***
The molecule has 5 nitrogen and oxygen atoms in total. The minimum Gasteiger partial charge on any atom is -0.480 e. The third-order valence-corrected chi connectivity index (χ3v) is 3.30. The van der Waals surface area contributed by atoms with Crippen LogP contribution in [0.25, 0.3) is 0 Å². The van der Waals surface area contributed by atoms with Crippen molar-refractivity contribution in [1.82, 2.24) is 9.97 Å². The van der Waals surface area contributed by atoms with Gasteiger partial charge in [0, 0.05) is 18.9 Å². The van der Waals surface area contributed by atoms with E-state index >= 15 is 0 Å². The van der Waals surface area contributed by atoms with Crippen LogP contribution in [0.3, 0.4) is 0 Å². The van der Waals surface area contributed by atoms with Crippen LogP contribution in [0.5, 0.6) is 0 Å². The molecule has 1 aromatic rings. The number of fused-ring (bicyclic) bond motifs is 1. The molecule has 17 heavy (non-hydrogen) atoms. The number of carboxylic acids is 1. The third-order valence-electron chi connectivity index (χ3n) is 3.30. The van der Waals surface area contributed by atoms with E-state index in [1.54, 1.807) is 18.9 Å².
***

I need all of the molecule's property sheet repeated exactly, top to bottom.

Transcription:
The molecule has 5 nitrogen and oxygen atoms in total. The minimum Gasteiger partial charge on any atom is -0.480 e. The third-order valence-corrected chi connectivity index (χ3v) is 3.30. The van der Waals surface area contributed by atoms with Crippen LogP contribution in [0.25, 0.3) is 0 Å². The van der Waals surface area contributed by atoms with Crippen molar-refractivity contribution in [1.82, 2.24) is 9.97 Å². The van der Waals surface area contributed by atoms with Gasteiger partial charge in [0, 0.05) is 18.9 Å². The van der Waals surface area contributed by atoms with E-state index >= 15 is 0 Å². The van der Waals surface area contributed by atoms with Crippen LogP contribution in [0.3, 0.4) is 0 Å². The van der Waals surface area contributed by atoms with Crippen LogP contribution in [0.5, 0.6) is 0 Å². The molecule has 1 aromatic rings. The number of fused-ring (bicyclic) bond motifs is 1. The molecule has 17 heavy (non-hydrogen) atoms. The number of carboxylic acids is 1. The third-order valence-electron chi connectivity index (χ3n) is 3.30. The van der Waals surface area contributed by atoms with E-state index in [1.54, 1.807) is 18.9 Å².